Big things in small packages.

In light of the recent box office bout between Scott Quigg and Carl Frampton, what hasn’t escaped many people is the increasing number of high profile fights in the lower weight classes of the sport.  The flyweight thru featherweight divisions are responsible for some of the biggest potential match ups that can currently be made, which is both refreshing and way overdue. It is time the lighter guys got some well deserved attention, and below are a select few who are enjoying the limelight.

Way down at flyweight, there is a fighter who is in danger of putting himself in the “no one wants to face him” category.  Roman Gonzalez is dismissing opponents with such ease it is hard to see any weakness to his game at all.  A sleek, aggressive yet composed fighter with a respectable chin and a flawless record that is littered with knockouts, he has won world titles at minimumweight, at light-flyweight, and now is the WBC flyweight champion, most recently knocking out the brave Brian Viloria in 9 rounds.  He has good options at flyweight; either a match between him and Kazuto Ioka (the WBA champ) or a rematch with former victim Juan Francisco Estrada (who has since followed Gonzalez to flyweight and become a unified champion himself) would prove excellent viewing.

But he isn’t the only shark in the water.  A weight class above Gonzalez lurks a boxer from Japan who is also a serious threat. WBO super-flyweight champion Naoya Inoue had a quiet 2015, his only appearance coming in December when he blasted out Warlito Parrenas in two rounds, but he is still a fearsome fighter.  Although he has hardly fought outside Tokyo, he won his first world title in only his 6th fight, a feat worthy of praise regardless of where it took place.  He has knocked out all, but one of his opponents and if he & Gonzalez were to meet this year, it would surely be pay-per-view material.  Failing that, a unification match with WBC boss Carlos Cuadras would more than suffice.

Bantamweight doesn’t have the same caliber of ‘superstar’ names among its ranks, but there is still plenty of talent to go around.  Although sites like BoxRec list Shinsuke Yamanaka as the division’s premier, my own preference lies with Jamie McDonnell and Zolani Tete.  McDonnell is a smooth fighter with a good work-rate and a fan-pleasing style which sometimes results in superb brawls.  For me, though, Tete is the man to watch out for.  He first came to attention when he both outclassed and knocked out Paul Butler in 8 rounds and is now building a growing case for a world title shot, most notably by knocking out Jose Santos Gonzales in 7 for the IBF International title.  A match between him and McDonnell or with IBF champ Lee Haskins, would be worth everyone’s attention.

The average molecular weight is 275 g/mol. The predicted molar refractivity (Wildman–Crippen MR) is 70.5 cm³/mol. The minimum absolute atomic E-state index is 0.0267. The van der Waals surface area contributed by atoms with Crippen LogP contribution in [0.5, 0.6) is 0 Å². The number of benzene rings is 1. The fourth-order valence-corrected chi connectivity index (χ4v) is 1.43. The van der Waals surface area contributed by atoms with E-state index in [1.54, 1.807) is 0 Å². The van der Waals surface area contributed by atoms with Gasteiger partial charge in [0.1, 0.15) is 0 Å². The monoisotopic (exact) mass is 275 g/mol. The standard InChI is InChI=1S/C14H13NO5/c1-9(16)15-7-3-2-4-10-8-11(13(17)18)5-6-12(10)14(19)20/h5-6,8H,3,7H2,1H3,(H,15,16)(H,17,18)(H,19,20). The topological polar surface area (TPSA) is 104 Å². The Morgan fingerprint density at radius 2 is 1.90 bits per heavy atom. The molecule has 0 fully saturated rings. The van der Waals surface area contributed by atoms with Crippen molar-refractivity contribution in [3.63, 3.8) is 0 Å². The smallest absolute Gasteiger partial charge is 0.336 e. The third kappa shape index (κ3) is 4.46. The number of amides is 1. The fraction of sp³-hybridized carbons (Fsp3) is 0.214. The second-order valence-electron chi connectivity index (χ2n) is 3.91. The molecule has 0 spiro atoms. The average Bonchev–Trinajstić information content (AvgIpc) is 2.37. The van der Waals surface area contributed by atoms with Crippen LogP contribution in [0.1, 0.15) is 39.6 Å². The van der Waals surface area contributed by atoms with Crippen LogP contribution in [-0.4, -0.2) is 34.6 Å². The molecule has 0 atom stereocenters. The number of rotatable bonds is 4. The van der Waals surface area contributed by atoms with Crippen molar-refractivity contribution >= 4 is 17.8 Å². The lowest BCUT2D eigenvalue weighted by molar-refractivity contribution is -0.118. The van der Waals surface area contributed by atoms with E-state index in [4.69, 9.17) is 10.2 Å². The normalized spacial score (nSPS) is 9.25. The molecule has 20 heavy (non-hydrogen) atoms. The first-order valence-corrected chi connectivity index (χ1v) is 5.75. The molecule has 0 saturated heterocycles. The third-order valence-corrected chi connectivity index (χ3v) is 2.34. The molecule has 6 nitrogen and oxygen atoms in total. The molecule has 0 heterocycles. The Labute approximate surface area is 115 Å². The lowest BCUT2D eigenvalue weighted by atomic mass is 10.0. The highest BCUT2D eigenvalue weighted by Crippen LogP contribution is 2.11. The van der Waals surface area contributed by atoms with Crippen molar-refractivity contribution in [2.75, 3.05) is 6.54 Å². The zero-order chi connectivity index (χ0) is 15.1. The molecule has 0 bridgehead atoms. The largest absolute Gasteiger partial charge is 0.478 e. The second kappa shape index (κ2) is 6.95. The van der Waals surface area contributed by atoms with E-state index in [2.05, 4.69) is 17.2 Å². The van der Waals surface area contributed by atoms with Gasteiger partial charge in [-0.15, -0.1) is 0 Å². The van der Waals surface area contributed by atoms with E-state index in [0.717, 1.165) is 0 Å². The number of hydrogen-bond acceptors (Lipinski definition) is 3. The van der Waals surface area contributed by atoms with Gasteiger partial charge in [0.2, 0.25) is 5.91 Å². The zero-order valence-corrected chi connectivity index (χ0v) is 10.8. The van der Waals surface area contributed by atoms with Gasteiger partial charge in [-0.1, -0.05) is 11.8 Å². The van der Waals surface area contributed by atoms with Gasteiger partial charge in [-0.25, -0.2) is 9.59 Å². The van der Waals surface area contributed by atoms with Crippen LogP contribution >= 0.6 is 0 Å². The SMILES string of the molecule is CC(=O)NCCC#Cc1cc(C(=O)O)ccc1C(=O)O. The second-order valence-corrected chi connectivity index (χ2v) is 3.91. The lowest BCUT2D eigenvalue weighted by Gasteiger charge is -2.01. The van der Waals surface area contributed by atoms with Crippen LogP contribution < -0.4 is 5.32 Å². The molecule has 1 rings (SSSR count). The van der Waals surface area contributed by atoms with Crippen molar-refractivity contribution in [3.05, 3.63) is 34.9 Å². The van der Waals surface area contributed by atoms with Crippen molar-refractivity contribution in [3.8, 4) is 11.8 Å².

Given the recent events, super-bantamweight is the division of the day and with good reason.  The biggest fight of the year was between two guys who had been threatening to fight one another for years, but had never managed to make the meeting happen. Finally, they did meet, and although it took a while to ignite, Scott Quigg and Carl Frampton provided at least a slice of the entertainment we knew they were capable of. Frampton is now a unified champion and has options aplenty, while Quigg must find a different path to the very top.

Meanwhile, Guillermo Rigondeaux is becoming very much conspicuous in his absence.  Generally paraded as the best fighter in the division, even the purists can’t deny he has endured a shaky few months.  A torrid match in November last year (his only fight of 2015) saw him outpoint Drian Francisco in one of the biggest let-downs in recent memory, especially as it was televised.  This was supposed to be the platform which lifted ‘The Jackal‘ out of the shadows, but instead we were treated to an overly cautious, unenterprising display of inaction.  Classy, yes.  But nothing else.

Stripped of his belts due to a long period of activity (which looks set to continue after a bizarre match with British champion James Dickens was cancelled with less than a week to go, due to the Cuban failing to resolve visa issues), Rigondeaux needs to have a look at himself & his team and work out where things are going wrong.  Principle alone won’t tempt the likes of Frampton into facing him and these goings-on have undoubtedly bumped his name further down the list.  He is at risk of becoming akin to “The Great and Powerful Oz” from The Wizard of Oz; all powerful, all mighty and terrible, but no one actually ever sees him.  He needs to fight, he needs to do it soon and it needs to be good.

Featherweight is a genuinely fun division, partly because it’s so varied in the styles of its fighters.  The most promising of them is Vasyl Lomachenko, who challenged for a world title in his second fight, claimed one in his third and now looks poised to meet undefeated Jamaican big-hitter Nicholas Walters at a catch-weight.  An amateur superstar with talent to burn, he is without doubt one of the great boxers of his generation.  His collection of gold medals looks like a pirates treasure chest; multiple golds at the Olympics.  Multiple golds at the World Championships.  Gold at the Europeans.  As an amateur he beat the likes of Abner Cotto, Felix Verdejo, and Oscar Valdez on his way to a record of 396-1.  Truly astonishingand proof that experience in the amateurs does more often that not lead to excellence in the pros.

About the Author

Matt Lewis
Matt is from London, England, and has been around the boxing scene for many years. He has trained at gyms all over Britain and across the world, including Ireland, Scotland, New York, and Melbourne. He was part of MeanTime Promotions, a professional boxing promotions company, while the company was active and putting on shows in the city. He now sponsors pros and amateurs from his local scene, and trains at several gyms around the capital.

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